Alien Tort Statute

Tomorrow, the Supreme Court of the United States will hear oral argument on Kiobel v. Royal Dutch Petroleum and I gotta say, I’m excited to see how this one turns out.

The substantive issue is whether corporations are excluded from tort liability for violations of the law of nations such as torture, extrajudicial executions or other crimes against humanity, or instead may be sued in the same manner as any other private actor under the Alien Tort Statute for such egregious violations (from petitioners’ brief).

PSLawnet give a run down of the case here “SCOTUS Takes on Human Rights and the Alien Tort Statute of 1789 Tomorrow“.

This posting caught my eye because onight, I will be at the Red Cross, as an instructor with their International Humanitarian Law program. I am–by no means–an expert in the topic; just an educated layperson. The American Red Cross has a mandate to disseminate information about international humanitarian law, how it protects people in places of armed conflict and how it differs from human rights law. The course is part of how they meet that obligation and it’s a pleasure to be part of the program.

I had a conversation, years ago, with a friend that has stuck with me, about the value of programs like the American Red Cross’s instruction in the Geneva Conventions. I recognize that it seems largely irrelevant to most American lives. Few of us will be soldiers and required to behave in accordance with the conventions in an international armed conflict. Even fewer of us Americans will be civilians in the midst of an international armed conflict. For us, talking about who and what IHL protects and why is entirely academic. For us, figuring out how we can accept that armed conflict is rational and at the same time expect it to be constrained by promises made under the Geneva Conventions is just a mental exercise.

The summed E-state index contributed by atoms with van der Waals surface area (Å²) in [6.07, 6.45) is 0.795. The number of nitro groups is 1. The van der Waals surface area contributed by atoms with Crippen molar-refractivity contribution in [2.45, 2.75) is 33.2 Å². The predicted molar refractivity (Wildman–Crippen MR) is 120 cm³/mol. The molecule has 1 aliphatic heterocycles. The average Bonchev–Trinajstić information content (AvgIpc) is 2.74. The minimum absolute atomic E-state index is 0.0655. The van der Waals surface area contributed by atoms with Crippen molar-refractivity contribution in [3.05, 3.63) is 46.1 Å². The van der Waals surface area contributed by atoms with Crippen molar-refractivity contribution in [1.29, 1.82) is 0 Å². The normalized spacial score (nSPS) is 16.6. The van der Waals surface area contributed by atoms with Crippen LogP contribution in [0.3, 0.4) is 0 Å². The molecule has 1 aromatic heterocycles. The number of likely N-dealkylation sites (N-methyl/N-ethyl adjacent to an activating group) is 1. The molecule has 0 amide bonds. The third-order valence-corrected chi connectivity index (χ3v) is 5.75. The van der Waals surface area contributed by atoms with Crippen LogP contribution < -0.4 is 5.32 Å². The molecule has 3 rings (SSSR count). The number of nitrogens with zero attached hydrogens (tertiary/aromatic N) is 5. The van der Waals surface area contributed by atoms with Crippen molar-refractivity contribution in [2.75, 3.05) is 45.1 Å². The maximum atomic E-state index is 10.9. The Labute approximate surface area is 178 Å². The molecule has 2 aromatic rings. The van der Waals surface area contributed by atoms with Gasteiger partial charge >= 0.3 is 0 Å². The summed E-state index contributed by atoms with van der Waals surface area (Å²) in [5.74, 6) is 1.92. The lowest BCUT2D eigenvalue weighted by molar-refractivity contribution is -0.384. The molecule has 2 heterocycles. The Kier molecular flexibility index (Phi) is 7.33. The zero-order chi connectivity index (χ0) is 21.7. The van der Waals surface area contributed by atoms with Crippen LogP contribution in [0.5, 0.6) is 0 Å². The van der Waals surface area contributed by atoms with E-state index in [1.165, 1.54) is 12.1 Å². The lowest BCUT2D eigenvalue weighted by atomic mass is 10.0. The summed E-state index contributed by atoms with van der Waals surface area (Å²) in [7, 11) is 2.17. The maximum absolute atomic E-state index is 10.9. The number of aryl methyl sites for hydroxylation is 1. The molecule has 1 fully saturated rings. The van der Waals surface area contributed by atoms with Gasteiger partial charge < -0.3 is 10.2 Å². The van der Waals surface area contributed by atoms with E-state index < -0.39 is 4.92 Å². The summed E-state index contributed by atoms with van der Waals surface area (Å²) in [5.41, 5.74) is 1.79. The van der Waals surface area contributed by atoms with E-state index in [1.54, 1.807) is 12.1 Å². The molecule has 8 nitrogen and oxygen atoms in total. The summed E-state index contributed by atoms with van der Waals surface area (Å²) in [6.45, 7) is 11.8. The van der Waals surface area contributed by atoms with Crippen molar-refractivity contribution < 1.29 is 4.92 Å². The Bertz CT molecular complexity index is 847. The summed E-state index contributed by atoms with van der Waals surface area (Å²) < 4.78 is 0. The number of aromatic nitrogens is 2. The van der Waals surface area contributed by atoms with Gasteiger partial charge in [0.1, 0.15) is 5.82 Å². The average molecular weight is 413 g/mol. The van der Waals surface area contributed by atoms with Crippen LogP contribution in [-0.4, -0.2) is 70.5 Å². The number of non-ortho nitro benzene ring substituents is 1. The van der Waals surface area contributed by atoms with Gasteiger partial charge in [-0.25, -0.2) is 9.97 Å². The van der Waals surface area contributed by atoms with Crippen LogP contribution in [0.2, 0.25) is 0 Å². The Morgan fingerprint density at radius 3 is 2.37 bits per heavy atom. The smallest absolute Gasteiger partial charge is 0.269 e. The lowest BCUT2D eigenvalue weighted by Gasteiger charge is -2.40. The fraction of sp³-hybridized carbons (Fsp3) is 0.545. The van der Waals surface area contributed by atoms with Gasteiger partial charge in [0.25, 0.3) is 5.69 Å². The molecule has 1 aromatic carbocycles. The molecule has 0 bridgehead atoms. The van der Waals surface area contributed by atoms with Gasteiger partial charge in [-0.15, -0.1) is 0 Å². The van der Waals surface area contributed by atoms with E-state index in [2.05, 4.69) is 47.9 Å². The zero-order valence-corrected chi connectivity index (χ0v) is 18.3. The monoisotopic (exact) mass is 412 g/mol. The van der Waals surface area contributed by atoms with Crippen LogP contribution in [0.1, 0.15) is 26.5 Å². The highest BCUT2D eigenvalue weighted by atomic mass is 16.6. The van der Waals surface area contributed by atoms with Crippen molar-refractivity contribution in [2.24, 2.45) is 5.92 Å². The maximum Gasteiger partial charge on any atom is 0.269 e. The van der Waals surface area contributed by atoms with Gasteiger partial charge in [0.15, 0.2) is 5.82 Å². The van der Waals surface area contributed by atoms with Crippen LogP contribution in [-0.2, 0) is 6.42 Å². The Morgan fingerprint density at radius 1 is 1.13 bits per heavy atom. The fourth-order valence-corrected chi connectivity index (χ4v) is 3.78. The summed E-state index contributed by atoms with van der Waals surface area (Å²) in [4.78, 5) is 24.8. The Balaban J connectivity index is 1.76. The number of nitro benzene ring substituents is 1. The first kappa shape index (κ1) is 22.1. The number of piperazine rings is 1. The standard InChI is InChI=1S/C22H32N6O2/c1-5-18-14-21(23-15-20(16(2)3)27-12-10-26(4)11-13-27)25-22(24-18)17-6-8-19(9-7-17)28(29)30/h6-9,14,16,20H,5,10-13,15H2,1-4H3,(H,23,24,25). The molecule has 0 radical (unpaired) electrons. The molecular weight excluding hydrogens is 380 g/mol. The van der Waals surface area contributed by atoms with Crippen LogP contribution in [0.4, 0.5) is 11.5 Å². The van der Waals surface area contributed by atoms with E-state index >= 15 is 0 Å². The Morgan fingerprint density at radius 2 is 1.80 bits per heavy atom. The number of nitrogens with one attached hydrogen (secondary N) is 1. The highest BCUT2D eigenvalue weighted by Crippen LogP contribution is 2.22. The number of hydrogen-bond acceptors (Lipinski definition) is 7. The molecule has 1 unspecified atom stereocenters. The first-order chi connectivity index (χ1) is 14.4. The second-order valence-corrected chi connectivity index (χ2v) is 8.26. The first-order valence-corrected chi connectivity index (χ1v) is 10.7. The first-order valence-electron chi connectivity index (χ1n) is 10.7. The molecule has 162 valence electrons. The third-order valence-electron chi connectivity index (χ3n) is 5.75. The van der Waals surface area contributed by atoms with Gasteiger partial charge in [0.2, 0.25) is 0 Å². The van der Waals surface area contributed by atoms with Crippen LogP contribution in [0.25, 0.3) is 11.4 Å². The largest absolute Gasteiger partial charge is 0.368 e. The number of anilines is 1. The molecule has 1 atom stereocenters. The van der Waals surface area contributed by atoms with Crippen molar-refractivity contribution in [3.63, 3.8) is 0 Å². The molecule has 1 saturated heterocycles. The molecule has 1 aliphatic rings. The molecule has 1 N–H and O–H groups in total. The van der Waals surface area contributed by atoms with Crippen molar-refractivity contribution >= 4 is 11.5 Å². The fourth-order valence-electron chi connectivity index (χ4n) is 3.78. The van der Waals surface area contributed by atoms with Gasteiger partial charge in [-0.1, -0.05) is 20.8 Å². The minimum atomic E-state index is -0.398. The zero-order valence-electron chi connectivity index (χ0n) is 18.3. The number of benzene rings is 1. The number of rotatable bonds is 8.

But I believe awareness and practice parsing these dilemmas is critical to living as a responsible human being. You may not be able to affect circumstance, but knowing what the ideal is, knowing how the actual shakes down, and recognizing that policies affect both facilitates mindful living. Mindful living creates cultures that prioritize ethics, empathy and an emphasis on human dignity.

So, no, understanding the Geneva Conventions is not necessary to modern American life. But yes, contemplating the needs of human dignity for all people is.

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